• Proprietary/closed definition
  • single proprietary implementation
  • Not widespread use
D Currently inaccessible, migration path known
  • Proprietary tools don't run on current environment
  • Potentially imperfect migration
E Completely inaccessible
  • no known method of extraction or interpretation
Here’s a more subjective, but perhaps more complete scale. Users are asked to select a number from 1 to 5 representing where they assess their data lies, on a scale whose ends are defined as
1 Completely usable, not deemed at risk, and
5 Completely inaccessible
And here’s a more Likert-like scale. Users are asked to nominate their agreement with a statement such as “My data are completely inaccessible”, using the Likert scale:
1 Strongly disagree
2 Disagree
3 Neither agree nor disagree
4 Agree
5 Strongly Agree
Hmmm. How could you neither agree nor disagree with that statement? “Excuse me, I haven’t a clue”?

Comments on this blog, please; but if you’re commenting elsewhere, can you use the tag “Obsolescence scale”, and maybe drop me a line? Thanks!

Rothenberg, J. (1995). Ensuring the longevity of digital documents. Scientific American, 272(1), 42. (Accessed through Ebscohost)
Rusbridge, C. (2006). Excuse Me... Some Digital Preservation Fallacies? [Electronic Version]. Ariadne from
Slebodnick, E. B., Anderson, C. D., Fagan, P., & Lisez, L. (1998). Development of Alternative Continuing Educational Systems for Preventing the Technological Obsolescence of Air Force Scientists and Engineers. Volume I. Basic Study.


  1. Hi Chris,

    This morning I posted an article on "Obsolescence scale" on our weblog, but since it is in Dutch, I'll give you a short translation.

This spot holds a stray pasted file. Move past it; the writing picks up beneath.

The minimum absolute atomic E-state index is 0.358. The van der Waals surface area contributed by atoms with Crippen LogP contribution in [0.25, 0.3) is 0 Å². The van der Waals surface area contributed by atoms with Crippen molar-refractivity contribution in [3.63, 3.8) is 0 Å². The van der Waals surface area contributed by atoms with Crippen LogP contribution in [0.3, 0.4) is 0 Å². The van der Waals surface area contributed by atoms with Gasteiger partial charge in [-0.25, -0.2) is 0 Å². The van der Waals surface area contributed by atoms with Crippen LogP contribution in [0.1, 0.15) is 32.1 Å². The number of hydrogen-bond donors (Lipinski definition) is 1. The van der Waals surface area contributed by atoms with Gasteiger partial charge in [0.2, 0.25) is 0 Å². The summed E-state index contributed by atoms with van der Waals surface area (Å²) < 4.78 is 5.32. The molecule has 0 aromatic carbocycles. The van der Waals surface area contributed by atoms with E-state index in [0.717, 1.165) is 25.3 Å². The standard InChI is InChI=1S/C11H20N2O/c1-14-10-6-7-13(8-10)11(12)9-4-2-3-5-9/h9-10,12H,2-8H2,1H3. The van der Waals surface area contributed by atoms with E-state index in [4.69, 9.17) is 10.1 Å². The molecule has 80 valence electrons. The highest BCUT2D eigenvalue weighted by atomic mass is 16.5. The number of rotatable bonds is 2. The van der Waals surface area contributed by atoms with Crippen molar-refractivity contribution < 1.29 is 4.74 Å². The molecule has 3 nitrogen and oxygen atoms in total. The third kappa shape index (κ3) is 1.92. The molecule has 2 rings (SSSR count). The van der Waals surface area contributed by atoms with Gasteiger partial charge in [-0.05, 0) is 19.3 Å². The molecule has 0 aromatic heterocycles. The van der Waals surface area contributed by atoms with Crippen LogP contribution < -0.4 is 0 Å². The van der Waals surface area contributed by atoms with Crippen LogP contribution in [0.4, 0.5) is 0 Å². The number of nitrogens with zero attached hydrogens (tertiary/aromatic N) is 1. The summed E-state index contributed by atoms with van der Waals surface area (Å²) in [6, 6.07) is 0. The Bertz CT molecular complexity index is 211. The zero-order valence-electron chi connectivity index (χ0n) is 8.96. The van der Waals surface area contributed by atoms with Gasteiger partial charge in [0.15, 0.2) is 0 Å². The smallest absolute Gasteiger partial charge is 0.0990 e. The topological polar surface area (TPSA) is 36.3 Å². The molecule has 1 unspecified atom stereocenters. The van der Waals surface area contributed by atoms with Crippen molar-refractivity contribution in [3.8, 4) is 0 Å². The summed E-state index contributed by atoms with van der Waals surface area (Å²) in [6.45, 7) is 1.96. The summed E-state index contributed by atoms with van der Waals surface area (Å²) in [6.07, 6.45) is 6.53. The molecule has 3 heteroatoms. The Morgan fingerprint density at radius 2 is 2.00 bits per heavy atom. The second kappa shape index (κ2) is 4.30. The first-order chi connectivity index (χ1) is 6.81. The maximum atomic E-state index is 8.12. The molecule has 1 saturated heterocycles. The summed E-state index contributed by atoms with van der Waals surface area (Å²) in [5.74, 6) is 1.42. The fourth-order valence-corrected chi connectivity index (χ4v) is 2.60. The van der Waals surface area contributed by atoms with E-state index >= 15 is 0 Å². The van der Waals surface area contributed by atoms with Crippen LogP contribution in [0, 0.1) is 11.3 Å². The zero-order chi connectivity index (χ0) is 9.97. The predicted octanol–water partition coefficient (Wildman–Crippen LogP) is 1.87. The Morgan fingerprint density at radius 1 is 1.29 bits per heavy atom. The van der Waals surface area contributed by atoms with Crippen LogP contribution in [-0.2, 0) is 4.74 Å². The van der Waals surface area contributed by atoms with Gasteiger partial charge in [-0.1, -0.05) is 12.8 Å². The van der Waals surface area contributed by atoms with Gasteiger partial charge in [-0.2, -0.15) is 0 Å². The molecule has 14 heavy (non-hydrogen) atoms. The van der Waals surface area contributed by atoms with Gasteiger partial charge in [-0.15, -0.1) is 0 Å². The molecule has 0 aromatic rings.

In 1997 I bought STOA, a collection of poems that was only published on a 3.5" disk in WordPerfect 5.1 and Word 6.0. With the Rothenberg-dogma in mind, I expected to have a nice object to illustrate his point. But alas!
    The disk was perfectly OK (in my organisation al desktops are still equiped to read those disks) and both files can effortless be opened in Word 2002. So again, no good example of total loss.
    But I'll keep an eye open.

  2. It's not clear from your post whether you're referring to formats 'on hand' for existing data or to making format choices for creating data from here on. In either case, it may be very difficult for content creators to even know the answers to some of the proposed questions.

    In discussing format choices, I often advocate the use of standards based open formats by suggesting some key characteristics. Formats should:

    * be based on freely available standards.
    * be developed by a community of interest rather than by a single entity.
    * have multiple implementations in software.
    * have no intellectual property restrictions (eg patents) attached.

    Also, I suggest that obsolescence is something that can never be judged until some years (decades?) after it has taken place.

    Thought provoking stuff anyway.

    Michael Carden